Why Our Brains Love Symmetry in Design
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We all know an example of good interior design when we see it. In fact, most of us can make that judgment almost instantly. Have you ever wondered why that ability seems to come to us so instinctually, even though we may not be professional interior designers?
It all has to do with symmetry or a sense of balance, that has been achieved within a space. Symmetrical design cues effect our subconscious, even when they are too subtle to be consciously acknowledged with our first glance. All of us are drawn to balanced images and tend to think them more aesthetically pleasing than their off-kilter counterparts.
As for why we love symmetrical spaces so much, you’ll have to read on to find out. Plus, you’ll discover how to bring a harmonious feel into your own interiors, regardless of your personal style. Check it out.
It Feels Familiar
The answer is simple: We love balance because it is right in front of us. The next time you look at your body in the mirror, imagine drawing a line directly down the middle, splitting yourself in half at the navel. Odds are, you’ll find your right and left halves to be fairly symmetrical.
However, we aren’t the only creatures who are inherently balanced. Scientists have found that a closely mirroring ratio – often dubbed The Golden Mean – of 1:1.61 that occurs over and over again in nature. Not only do our bodies meet these proportions, but so do the curvature of seashells, the formation of clouds, and even the circular pattern of our universe.
Since this type of balance is so familiar in our lives, it is easier for our brains to process. Symmetrical interiors are often viewed as more restful and peaceful than their artistically asymmetrical counterparts because we don’t have to work as hard to figure out the use and flow of the space.
When you are designing your interiors, consider the mood that you are trying to achieve in your space. If you want your home to feel like an oasis away from the outside world, balance is key.
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Balance Fits All Shapes
Of course, when it comes to interior design, balance doesn’t just have to refer to a line that’s been drawn directly down the middle. No, that would get boring pretty fast. Instead, interior designers have come up with a few ways to achieve a symmetrical feel in a space while still maintaining the visual interest. Check them out:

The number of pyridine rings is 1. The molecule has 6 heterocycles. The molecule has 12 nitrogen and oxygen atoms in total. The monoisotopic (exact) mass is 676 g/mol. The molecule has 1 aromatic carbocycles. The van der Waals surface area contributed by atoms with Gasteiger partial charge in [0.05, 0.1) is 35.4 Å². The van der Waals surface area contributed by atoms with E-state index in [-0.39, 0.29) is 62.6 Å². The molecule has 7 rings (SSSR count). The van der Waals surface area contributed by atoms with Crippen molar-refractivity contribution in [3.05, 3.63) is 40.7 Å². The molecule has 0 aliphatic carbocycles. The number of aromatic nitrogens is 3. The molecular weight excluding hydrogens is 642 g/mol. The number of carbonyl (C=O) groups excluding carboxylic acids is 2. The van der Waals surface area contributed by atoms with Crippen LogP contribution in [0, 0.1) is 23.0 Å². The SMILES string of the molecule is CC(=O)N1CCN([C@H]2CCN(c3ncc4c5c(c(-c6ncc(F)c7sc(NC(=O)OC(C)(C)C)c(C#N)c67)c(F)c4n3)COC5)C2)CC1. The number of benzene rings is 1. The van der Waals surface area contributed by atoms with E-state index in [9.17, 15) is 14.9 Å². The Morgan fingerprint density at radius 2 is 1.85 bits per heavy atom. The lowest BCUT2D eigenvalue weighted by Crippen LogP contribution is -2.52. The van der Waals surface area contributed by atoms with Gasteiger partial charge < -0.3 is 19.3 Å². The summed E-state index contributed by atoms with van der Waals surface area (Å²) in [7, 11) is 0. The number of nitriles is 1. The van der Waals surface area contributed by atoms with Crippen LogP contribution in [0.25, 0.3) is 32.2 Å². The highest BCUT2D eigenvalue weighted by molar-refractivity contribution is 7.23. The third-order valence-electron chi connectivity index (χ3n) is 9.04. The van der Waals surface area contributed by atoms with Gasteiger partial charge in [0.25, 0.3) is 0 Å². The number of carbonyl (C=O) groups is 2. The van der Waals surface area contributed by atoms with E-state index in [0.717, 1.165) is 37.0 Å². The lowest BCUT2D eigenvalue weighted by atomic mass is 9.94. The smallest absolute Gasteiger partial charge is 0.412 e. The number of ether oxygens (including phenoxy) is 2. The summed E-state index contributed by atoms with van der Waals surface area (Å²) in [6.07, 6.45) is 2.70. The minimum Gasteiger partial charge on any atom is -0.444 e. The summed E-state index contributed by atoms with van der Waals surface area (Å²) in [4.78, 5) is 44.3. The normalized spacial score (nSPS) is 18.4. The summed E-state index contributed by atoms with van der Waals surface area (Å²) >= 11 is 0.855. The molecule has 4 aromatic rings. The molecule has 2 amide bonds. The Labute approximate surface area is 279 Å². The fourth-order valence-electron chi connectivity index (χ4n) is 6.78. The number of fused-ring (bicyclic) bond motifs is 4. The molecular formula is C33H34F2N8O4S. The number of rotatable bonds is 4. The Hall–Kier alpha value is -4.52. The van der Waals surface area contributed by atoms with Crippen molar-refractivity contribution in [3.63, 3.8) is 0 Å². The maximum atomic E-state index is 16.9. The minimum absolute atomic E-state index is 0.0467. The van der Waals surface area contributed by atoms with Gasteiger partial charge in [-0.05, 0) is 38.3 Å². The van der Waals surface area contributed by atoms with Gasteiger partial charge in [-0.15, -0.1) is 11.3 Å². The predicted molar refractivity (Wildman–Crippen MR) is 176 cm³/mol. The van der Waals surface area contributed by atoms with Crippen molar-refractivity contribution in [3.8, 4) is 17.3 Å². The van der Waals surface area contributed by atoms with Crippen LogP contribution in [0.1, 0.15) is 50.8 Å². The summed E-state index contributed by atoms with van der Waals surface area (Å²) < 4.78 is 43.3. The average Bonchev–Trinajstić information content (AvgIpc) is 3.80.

- Reflection: The most common type, as was mentioned above. It can be either vertical or horizontal such as two couches that are divided by a center coffee table or a chair rail that separates the room into a top and bottom half.
- Rotational: Refers to objects rotated in a particular direction around a central focal point. Think of a round dining room table or, on a smaller scale, a wreath that adorns your front door.
- Transitional: Creating the illusion of motion by repeating the same pattern multiple times within the same space. It’s most commonly seen in tiled floors, backsplashes, and wallpaper.
- Asymmetry: Purposefully breaking an established pattern of symmetry in order to draw attention to a particular design element. These are often things like a piece of statement furniture or an expensive work of art.
When trying to decide what type of balance to employ in your spaces, first consider the how much room you have to work with. Rotational and transitional do well in large, open areas like foyers and expansive dining rooms, but can feel overwhelming if there is too much repetition crammed into a small area. In tight spaces, reflection symmetry and asymmetry are your best bets since they often feature simpler designs.